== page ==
Slate Implementation Phases
The Slate Roadmap provides the best-practices to build out all essential admissions operations in Slate, from recruitment to decision release, in a timely manner. It includes helpful strategic advice for establishing this functionality in Slate and links to pertinent documentation. Use the Roadmap in conjunction with our Implementation Checklist and your current process review to develop a step-by-step project plan for building all essential admissions operations in Slate.
A specific order of operations has been designed to foster your understanding of Slate and grow operational capacity one step at a time. More than 1,700 schools have used this standard Roadmap to successfully develop their implementation project plan, build operational capacity, and transition admissions processes into Slate.
Pick and choose
The Roadmap is customizable. You can change the suggested order of operations to reflect your priorities and processes. For instance, many graduate schools choose to focus their energies on creating an application first. We recommend that these schools still implement in the order laid out in the Roadmap, while spending less time on non-critical processes, or skipping certain components altogether if not a part of their current operation.
The goal of the implementation should be to establish only the operations necessary for go-live. Based on your review of current processes:
- Determine which operations are critical to implement in Slate before transitioning from your pre-Slate system.
- Evaluate which non-critical aspects of your process can be put on hold until critical operations are running and your team is more comfortable using Slate.
Clarify this strategic review in your own Roadmap. This prioritization process will allow you to go live quickly and effectively.
In summary, your Roadmap...
- Provides a list of essential admissions functionality in Slate.
- Allows you to prioritize which functionality should be developed first.
- Indicates which tools in Slate support different aspects of your overall process.
- Helps you understand the interdependencies between distinct aspects of Slate functionality.
- Supports collaboration when users are working on different projects simultaneously.
- Is customizable to suit your implementation goals.
- Serves as the basis for the fully developed project plan.
Stage 1: Slate essentials
The Student Record
The person or student record stands at the heart of the Slate system. Many administrative processes will be carried out from the student record. Familiarity with the the student record also provides a straightforward introduction to Slate's standard fields.
To manage any data not available among the Slate standard fields, create custom fields.
There are four types of custom fields:
- Fields that store free-text values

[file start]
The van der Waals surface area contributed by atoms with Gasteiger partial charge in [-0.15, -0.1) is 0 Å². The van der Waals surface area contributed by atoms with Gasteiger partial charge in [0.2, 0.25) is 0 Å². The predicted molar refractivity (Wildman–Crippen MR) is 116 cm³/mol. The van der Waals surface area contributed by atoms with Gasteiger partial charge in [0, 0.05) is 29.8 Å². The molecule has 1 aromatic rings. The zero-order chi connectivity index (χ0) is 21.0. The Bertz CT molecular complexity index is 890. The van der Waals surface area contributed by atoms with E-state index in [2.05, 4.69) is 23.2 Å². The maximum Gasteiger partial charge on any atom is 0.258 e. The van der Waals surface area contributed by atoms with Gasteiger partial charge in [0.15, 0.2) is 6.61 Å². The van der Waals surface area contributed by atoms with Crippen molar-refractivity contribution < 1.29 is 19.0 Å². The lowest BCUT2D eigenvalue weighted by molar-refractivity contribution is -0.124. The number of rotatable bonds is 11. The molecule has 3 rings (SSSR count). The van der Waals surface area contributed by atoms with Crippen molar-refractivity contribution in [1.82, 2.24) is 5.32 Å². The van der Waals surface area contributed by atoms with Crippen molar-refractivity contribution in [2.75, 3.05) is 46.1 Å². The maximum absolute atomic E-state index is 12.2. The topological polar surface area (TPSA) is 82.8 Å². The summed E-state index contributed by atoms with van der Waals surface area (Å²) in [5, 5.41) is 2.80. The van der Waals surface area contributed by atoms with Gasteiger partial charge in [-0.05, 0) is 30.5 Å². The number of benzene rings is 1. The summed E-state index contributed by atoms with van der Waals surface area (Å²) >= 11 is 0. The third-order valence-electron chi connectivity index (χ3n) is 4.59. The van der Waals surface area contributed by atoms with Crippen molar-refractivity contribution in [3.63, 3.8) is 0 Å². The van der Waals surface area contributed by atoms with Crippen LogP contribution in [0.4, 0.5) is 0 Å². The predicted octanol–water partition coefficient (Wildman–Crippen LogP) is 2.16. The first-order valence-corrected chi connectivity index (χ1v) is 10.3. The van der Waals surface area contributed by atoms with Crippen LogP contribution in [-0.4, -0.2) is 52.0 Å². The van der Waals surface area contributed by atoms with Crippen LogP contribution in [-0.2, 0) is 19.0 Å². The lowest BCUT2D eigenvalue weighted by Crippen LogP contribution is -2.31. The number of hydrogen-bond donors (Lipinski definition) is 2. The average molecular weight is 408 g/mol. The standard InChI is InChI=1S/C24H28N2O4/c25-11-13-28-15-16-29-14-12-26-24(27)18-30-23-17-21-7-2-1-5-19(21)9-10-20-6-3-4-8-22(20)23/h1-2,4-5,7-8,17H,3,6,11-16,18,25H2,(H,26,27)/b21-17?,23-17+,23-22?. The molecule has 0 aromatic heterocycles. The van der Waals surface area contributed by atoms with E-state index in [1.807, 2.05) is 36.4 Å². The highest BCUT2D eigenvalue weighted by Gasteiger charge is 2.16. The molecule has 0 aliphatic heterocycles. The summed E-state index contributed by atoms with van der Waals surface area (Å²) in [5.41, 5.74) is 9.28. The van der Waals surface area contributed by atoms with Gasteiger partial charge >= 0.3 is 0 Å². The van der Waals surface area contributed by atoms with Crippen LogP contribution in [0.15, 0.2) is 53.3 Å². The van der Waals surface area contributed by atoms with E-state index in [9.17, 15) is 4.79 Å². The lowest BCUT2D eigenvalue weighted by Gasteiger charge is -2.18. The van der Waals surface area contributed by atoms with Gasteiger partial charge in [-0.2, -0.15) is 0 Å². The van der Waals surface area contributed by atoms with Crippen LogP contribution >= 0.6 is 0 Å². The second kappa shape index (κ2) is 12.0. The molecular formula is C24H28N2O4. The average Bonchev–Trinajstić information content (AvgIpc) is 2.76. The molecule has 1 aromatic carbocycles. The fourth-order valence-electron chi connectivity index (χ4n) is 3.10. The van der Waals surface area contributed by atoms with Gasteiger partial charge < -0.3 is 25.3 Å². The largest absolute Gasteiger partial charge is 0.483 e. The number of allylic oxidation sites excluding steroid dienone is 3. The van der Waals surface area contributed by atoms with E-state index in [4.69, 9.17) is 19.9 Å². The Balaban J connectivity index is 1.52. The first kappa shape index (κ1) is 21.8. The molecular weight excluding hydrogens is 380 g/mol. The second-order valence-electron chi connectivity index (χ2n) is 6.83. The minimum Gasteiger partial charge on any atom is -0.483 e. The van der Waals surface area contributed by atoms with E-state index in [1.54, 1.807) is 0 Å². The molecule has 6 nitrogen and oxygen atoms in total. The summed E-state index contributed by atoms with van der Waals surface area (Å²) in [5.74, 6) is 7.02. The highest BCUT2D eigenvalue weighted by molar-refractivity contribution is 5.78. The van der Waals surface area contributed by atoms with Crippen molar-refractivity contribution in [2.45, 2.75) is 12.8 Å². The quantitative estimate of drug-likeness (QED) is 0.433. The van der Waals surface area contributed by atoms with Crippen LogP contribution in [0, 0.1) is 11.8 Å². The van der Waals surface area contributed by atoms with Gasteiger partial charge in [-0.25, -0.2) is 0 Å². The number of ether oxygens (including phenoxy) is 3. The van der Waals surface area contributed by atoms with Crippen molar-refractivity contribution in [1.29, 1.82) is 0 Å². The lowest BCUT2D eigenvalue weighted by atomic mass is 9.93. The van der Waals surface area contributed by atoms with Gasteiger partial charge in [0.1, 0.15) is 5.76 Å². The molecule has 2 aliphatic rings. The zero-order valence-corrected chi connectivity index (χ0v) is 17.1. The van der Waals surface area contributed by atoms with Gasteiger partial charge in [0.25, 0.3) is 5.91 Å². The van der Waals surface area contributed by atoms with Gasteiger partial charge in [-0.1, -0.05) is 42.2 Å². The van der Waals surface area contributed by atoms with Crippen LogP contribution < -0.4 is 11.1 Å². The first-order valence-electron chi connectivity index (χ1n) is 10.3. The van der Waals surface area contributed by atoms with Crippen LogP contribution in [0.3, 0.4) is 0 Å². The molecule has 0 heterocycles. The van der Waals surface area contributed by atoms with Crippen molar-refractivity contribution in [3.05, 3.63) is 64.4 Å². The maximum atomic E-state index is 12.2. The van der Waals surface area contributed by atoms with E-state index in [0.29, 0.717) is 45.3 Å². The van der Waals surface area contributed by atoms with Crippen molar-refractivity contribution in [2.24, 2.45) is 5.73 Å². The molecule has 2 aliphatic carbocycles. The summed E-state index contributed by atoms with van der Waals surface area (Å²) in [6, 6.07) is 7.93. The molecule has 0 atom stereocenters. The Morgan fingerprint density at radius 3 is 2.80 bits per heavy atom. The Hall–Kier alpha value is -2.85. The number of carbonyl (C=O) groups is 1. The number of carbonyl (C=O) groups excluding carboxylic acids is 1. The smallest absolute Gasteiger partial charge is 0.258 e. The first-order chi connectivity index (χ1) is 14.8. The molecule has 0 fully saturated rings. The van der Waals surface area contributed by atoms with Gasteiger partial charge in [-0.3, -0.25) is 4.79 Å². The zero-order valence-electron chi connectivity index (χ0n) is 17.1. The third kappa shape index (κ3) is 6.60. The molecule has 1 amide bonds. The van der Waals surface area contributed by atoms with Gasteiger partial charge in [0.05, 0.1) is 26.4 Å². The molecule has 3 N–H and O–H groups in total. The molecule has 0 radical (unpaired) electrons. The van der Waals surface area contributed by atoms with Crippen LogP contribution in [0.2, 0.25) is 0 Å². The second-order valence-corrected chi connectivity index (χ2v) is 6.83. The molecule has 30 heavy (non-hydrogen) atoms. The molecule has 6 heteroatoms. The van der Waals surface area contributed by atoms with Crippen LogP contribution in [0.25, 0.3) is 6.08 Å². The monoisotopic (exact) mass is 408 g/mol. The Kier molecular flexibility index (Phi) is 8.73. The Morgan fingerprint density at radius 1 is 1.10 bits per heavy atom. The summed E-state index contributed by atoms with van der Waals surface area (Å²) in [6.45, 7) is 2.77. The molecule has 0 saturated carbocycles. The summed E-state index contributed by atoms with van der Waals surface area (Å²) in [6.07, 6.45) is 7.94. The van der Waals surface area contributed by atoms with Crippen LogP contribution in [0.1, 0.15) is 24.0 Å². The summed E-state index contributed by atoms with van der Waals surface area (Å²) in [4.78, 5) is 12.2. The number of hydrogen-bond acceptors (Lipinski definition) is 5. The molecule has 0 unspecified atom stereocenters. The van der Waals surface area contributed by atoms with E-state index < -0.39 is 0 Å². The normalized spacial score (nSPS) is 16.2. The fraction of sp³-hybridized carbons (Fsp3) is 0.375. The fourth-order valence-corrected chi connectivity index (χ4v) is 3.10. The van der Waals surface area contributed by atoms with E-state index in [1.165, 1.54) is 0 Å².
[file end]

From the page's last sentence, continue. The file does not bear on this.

- Fields that store a single value from a prompt list
- Fields that store multiple values from a prompt list
- Fields that store a yes or no value
Custom fields have a scope that determines the relationship between the data it stores and the types of records in your database.
For example, giving a custom field a scope of Person tells the database it can treat data stored in the field as if it was stored on the person record.
- Enroll in the Fundamentals of Admission and Enrollment course in Learning Lab to get hands-on experience creating custom fields.
- Create two custom, person-scoped fields: Academic Interest and Anticipated Entry Term.
- Scope (article under construction)
- Fields and Prompts
Forms are used to affect change throughout your Slate database. They can create or update records one at a time, and they can collect data using both standard and custom fields. The scope of the form determines which records are created or updated.
An example of a form is an inquiry or request for information (RFI) form. To save the captured form data on a person record, this form would be scoped to person. To prevent duplicate records from being created if the same person fills out the form twice, Slate will evaluate matching criteria between the form submission and existing person data.
- Create an inquiry form. You can find a sample in the Slate Showcase environment.
The query builder is the most important tool in Slate. Among others processes, queries are involved in:
- Batch managing records
- Scheduling data exports
- Defining audience lists for communications
- Assigning populations to be affected by automations
- Releasing decisions
- Review the query section of Fundamentals of Admissions and Enrollment in Learning Lab.
Customizing the Person Record
The person record is highly customizable. At this early stage in your implementation, you'll start to become familiar with the options and functionality of the student record; you don't need to finalize the configuration until you have more experience working in Slate.
- Explore an example of a highly customized person record in Slate Showcase.
- Add important view-only data to the Dashboard
- Add custom data that may need to be updated to a custom Tab
- Create a sample custom Interaction
- Create a sample custom Tag
- Customize standard Tabs
Create automated, data-informed operations using rules. Most processes in Slate leverage the power of rules in some way. Because rules have the ability to impact thousands of records at a time, it is important to test your rules thoroughly.